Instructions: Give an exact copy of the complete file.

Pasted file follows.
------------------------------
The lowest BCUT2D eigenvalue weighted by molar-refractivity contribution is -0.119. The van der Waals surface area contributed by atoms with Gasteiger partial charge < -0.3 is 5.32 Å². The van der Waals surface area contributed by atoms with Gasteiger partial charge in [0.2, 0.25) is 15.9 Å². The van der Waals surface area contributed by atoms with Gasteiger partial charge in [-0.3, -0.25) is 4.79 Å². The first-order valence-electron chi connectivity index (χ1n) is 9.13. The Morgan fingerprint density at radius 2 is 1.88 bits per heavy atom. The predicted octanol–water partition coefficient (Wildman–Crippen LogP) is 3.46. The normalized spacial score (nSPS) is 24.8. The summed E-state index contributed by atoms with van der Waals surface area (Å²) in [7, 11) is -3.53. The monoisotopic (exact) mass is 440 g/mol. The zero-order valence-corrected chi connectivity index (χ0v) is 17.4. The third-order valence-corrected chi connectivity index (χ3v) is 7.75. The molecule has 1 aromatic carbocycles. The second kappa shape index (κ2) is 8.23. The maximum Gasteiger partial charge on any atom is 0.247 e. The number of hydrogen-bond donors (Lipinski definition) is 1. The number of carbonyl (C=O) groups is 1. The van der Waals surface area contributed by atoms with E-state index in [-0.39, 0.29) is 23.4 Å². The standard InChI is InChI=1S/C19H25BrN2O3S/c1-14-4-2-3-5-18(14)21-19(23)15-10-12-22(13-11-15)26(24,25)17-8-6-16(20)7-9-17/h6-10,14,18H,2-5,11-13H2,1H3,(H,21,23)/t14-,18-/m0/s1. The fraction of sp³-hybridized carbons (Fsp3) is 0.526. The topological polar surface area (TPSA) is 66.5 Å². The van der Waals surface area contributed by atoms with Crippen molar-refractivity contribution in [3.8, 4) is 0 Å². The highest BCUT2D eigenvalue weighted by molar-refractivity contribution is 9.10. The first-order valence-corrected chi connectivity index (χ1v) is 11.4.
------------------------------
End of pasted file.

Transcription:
The lowest BCUT2D eigenvalue weighted by molar-refractivity contribution is -0.119. The van der Waals surface area contributed by atoms with Gasteiger partial charge < -0.3 is 5.32 Å². The van der Waals surface area contributed by atoms with Gasteiger partial charge in [0.2, 0.25) is 15.9 Å². The van der Waals surface area contributed by atoms with Gasteiger partial charge in [-0.3, -0.25) is 4.79 Å². The first-order valence-electron chi connectivity index (χ1n) is 9.13. The Morgan fingerprint density at radius 2 is 1.88 bits per heavy atom. The predicted octanol–water partition coefficient (Wildman–Crippen LogP) is 3.46. The normalized spacial score (nSPS) is 24.8. The summed E-state index contributed by atoms with van der Waals surface area (Å²) in [7, 11) is -3.53. The monoisotopic (exact) mass is 440 g/mol. The zero-order valence-corrected chi connectivity index (χ0v) is 17.4. The third-order valence-corrected chi connectivity index (χ3v) is 7.75. The molecule has 1 aromatic carbocycles. The second kappa shape index (κ2) is 8.23. The maximum Gasteiger partial charge on any atom is 0.247 e. The number of hydrogen-bond donors (Lipinski definition) is 1. The number of carbonyl (C=O) groups is 1. The van der Waals surface area contributed by atoms with E-state index in [-0.39, 0.29) is 23.4 Å². The standard InChI is InChI=1S/C19H25BrN2O3S/c1-14-4-2-3-5-18(14)21-19(23)15-10-12-22(13-11-15)26(24,25)17-8-6-16(20)7-9-17/h6-10,14,18H,2-5,11-13H2,1H3,(H,21,23)/t14-,18-/m0/s1. The fraction of sp³-hybridized carbons (Fsp3) is 0.526. The topological polar surface area (TPSA) is 66.5 Å². The van der Waals surface area contributed by atoms with Crippen molar-refractivity contribution in [3.8, 4) is 0 Å². The highest BCUT2D eigenvalue weighted by molar-refractivity contribution is 9.10. The first-order valence-corrected chi connectivity index (χ1v) is 11.4.